One of the original board directors, Freddy served as PBI's vice president through 2005 and remains active on the board. She is a retired human resources consultant who worked with corporations in the publishing industry. A veteran of early bear-watching trips to Cape Churchill, she has a keen interest in nature and wildlife, and has traveled to the Arctic more than a dozen times. She lives in New York City.
The president of Inukshuk Capital Management, Patrick has over 25 years of experience in the investment industry managing assets for high net worth clients and institutional investors. He was named one of Canada's Top 40 Under 40 in 2006 and is an active member of the Young Presidents' Organization (YPO). In addition to his position on PBI's board, he has also served as a Director of the Canadian Stage Company and as a member of the Development Committee of the Princess Margaret Hospital and the Advisory Board of the Simon Fraser University Global Asset Management MBA Program.
Canadian native Dani Reiss joined the boards of PBI Canada and PBI USA in 2007 and was elected chairman of the board of PBI USA in 2008. He is the third generation owner and operator of his family’s company, Canada Goose, manufacturer of the world's best and warmest parkas and extreme outerwear. Dani has a passionate commitment to polar bears, the Far North, and the preservation of all wild creatures and places. He lives and works in Toronto, Ontario.
Kevin Spreekmeester is a senior marketing executive with a background in advertising, marketing, photography, and photojournalism. From 2008 to 2017, he served as chief marketing officer for Canada Goose, during which time the company gained global recognition as a leading maker of luxury apparel. Kevin joined PBI’s board in 2014 and was appointed chair in 2017. He brings with him a passion for the Arctic and polar bears, combined with a strong desire to ensure their future. Married with two children, he is an award-winning photographer and photojournalist, outdoor enthusiast, runner, and adventure traveler whose compass often points north. He lives in Toronto, Ontario.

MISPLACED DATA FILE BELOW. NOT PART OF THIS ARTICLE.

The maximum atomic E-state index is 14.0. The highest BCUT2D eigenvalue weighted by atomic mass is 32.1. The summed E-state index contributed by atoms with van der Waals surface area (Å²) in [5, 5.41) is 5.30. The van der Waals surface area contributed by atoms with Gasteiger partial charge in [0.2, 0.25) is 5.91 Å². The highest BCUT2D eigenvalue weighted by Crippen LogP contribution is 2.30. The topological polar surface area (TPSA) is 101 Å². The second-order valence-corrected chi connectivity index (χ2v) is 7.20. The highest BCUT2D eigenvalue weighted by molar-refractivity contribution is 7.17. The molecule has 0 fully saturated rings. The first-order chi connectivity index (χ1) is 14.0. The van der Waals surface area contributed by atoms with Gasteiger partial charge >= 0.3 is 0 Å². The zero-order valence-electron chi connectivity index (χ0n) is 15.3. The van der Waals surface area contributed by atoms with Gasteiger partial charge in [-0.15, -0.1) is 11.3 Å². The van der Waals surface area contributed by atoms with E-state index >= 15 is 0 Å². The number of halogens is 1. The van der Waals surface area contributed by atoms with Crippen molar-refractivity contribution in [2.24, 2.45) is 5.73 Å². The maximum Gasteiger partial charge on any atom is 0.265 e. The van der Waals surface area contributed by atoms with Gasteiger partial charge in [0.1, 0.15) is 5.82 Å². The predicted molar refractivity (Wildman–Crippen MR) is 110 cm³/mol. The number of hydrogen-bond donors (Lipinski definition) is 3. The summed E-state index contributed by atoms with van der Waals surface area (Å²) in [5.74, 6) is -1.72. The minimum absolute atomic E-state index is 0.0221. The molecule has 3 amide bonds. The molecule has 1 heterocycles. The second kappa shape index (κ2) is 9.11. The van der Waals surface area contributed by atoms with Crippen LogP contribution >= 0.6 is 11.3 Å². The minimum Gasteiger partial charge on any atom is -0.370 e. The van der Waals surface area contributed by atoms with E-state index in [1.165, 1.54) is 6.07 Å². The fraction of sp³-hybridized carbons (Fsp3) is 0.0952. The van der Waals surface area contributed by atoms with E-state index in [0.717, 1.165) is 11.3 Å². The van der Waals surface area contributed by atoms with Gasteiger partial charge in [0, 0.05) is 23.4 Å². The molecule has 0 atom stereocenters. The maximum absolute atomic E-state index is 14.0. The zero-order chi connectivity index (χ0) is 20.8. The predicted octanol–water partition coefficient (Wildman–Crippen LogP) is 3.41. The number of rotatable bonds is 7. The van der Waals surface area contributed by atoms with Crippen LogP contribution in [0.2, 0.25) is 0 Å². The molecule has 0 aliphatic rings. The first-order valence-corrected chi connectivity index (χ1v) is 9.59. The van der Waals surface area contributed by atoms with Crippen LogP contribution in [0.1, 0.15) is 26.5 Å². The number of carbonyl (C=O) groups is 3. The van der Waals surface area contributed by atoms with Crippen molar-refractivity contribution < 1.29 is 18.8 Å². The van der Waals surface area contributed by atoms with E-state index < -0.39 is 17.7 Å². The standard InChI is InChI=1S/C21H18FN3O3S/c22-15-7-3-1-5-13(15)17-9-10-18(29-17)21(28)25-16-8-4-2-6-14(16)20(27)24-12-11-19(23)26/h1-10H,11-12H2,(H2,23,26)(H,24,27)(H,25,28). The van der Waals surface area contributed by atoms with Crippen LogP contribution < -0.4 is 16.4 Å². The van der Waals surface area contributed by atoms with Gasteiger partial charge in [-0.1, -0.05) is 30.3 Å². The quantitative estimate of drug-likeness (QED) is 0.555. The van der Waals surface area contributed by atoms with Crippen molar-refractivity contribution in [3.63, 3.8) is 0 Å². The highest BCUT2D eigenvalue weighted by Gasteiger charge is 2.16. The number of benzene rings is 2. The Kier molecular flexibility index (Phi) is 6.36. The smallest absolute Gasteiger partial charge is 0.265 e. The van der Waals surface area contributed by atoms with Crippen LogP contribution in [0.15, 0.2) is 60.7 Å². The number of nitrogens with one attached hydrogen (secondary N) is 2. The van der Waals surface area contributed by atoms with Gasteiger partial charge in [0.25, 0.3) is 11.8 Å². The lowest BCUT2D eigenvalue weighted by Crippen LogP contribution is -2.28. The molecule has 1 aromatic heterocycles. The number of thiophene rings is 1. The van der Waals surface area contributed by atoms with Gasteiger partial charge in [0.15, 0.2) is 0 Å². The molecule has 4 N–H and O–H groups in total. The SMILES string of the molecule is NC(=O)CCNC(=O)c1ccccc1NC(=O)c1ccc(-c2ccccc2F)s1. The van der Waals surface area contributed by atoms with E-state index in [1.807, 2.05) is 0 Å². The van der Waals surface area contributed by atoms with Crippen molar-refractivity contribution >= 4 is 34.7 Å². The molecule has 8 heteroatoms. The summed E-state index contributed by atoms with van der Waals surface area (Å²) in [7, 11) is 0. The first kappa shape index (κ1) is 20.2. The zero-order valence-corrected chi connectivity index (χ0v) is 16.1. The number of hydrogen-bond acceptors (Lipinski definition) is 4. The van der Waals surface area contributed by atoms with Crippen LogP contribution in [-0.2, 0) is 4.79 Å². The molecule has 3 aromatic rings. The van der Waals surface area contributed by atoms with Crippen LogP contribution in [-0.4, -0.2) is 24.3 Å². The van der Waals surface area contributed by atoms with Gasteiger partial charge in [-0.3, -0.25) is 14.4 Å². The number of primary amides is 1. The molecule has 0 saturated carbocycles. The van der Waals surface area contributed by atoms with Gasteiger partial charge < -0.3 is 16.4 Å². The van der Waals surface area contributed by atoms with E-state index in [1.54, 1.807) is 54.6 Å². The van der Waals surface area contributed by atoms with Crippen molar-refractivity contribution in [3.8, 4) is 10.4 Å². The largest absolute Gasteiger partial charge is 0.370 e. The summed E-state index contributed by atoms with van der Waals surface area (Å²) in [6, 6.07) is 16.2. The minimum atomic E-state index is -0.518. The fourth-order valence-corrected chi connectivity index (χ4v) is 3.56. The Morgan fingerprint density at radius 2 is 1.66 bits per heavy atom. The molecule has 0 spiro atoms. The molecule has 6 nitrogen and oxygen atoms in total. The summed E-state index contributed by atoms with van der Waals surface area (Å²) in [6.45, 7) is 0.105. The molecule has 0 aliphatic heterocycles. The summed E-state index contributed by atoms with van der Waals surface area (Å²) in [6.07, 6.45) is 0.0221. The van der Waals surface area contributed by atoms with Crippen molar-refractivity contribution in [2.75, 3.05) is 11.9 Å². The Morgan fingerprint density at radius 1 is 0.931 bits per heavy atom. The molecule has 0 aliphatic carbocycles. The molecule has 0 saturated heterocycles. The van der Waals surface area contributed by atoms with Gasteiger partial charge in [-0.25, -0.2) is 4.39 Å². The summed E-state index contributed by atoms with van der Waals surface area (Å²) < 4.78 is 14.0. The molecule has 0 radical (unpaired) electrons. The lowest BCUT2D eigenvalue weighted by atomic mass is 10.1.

Carolyn cofounded PBI in 2002 along with her husband, Robert. She also served on the board as secretary of PBI USA & Canada before her retirement in 2013. A skilled communicator with renowned organizing and people skills, she devoted countless hours and limitless talent to PBI initiatives, including events and workshops that focus action on climate change. Her home is in Alaska.
A retired marketing director from Joseph E. Seagram & Sons, Robert and his wife, Carolyn, founded PBI in 2002, transforming it from a small organization of polar bear enthusiasts (founded in 1992 by Dan Guravich as Polar Bears Alive) to a conservation group with worldwide impact. Robert served as president & CEO of PBI USA & Canada from 2002 until his retirement in 2013. Robert's vision is to help the world understand the importance of the arctic ecosystems and to inspire individuals to take urgent action to reduce greenhouse gas emissions to conserve polar bears and countless other species worldwide. His home is in Alaska.
In 1992, wildlife photographer Dan Guravich, a Canadian native internationally known for his work with polar bears, recruited a loose-knit group of polar bear enthusiasts into a conservation organization named Polar Bears Alive. Dan served as the first president and remained chairman of the board until his death in 1997. PBA later underwent a major transformation under the leadership of Robert and Carolyn Buchanan, becoming PBI, with a mission sharply focused on saving polar bears by saving their habitat.
PBI is fortunate and grateful for the guidance we receive from some of the world's foremost polar bear experts as well as others who bring unique skills in fields that support our initiatives.
Our thanks is not enough.
But the survival of the polar bear species will be.See Advisory Council